Rigid crystalline solid adhesion preventing additives are necessary to ensure proper distribution of mechanical shear in the rubber stream being processed by the engagement surfaces. By themselves, these rubber particles, being flexible and elastic, change their shape in such a way that strain strains are minimized. Due to this elasticity, the stresses between the polymer chains increase only slightly, despite the mechanical shift. Moreover, at high pressure, some rubber components are released that lubricate equipment surfaces and allow rubber particles to slip. Indeed, almost half of the rubber components are used in the production of lubricants to reduce friction: graphite (the main component of carbon black) is used for lubricants, plasticizers are used as mineral oils, stearates are used as anti-wear additives, sulfur is used as a lubricant, etc. . Therefore, when the rubber waste is recycled separately, a pressed sheet is formed, not fragmented particles, even with noticeable shear forces. Excess deformation energy heats the rubber and causes rubber particles to stick together, as well as with the surfaces of the equipment, which ultimately interrupts the process.

When the crystalline material is mixed with the incoming rubber waste stream, during mechanical shear, the deformation of the polymer matrix becomes much more pronounced. Crystals are more rigid and much less elastic than particles, so polymer chains must change their conformation to accommodate the present foreign bodies. This leads to a change in the distance between the polymer chains and an increase in the crosslinking voltage. The former facilitates the penetration and diffusion of reagents, while the latter facilitates the delocalization of S-S and S-C bonds. This synergistic effect is enhanced by the fact that inorganic crystals are generally not very good lubricants and do not allow oil films to form on the engagement surfaces. Salts are much less compatible with greasy film than organic abrasives such as rosin. The material ultimately covers the individual rubber fragments with a layer of crystalline powder, which creates a physical barrier between the individual rubber particles. This barrier prevents the interaction between the polymer chains of various rubber particles and prevents them from sticking together.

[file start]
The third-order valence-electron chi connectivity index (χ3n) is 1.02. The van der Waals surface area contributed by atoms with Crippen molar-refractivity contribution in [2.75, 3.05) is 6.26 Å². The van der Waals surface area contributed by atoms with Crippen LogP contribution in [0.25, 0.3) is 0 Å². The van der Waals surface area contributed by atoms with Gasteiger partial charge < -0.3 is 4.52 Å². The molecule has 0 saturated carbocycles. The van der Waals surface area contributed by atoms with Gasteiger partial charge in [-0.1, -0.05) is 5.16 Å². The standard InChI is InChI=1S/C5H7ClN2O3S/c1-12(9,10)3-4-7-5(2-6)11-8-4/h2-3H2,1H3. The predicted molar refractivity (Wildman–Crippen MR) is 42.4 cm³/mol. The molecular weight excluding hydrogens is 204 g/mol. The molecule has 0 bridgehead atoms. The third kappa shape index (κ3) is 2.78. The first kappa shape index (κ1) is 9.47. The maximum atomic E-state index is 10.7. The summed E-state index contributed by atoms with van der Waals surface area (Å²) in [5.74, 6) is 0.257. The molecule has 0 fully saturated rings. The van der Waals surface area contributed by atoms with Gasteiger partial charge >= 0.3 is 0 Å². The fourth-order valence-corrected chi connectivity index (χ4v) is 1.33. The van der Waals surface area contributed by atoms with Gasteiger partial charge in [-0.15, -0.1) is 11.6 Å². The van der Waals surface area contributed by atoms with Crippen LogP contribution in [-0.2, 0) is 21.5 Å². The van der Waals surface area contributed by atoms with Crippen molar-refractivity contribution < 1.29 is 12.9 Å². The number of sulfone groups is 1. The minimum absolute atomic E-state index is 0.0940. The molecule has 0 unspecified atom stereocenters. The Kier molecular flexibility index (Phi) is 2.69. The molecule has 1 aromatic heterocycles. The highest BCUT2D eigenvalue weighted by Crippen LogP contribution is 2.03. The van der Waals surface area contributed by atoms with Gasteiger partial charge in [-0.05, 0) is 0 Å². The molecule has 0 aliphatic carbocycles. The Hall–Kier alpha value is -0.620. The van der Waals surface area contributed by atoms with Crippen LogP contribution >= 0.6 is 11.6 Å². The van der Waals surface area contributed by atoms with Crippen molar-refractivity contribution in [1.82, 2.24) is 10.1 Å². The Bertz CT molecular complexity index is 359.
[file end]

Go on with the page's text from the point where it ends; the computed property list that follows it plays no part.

Conventional salts can contribute to rubber devulcanization and size reduction using the same mechanisms for increasing shear and preventing sticking. However, the most preferred adhesion preventing additives are ashless crystals, especially salts and complexes of ammonium and hydrazinium. The crystals of these salts are quite hard under ambient conditions, but with little heating, many of them decompose easily, for example, ammonium bicarbonate and ammonium sulfite decompose at 42 ° C and 65 ° C, respectively. Thus, when used in the manufacture of rubber, these additives do not create a significant amount of new chemical functions. In addition, the ash content is an important parameter of regenerated rubber, so the addition of salts, giving ash, will reduce the value of the product. Ammonium bicarbonate is a particularly effective ashless salt due to the formation of relatively hard crystals at ambient conditions and the ability of the salt to readily decompose into NH 3 , CO 2 and H 2 O with increasing temperature.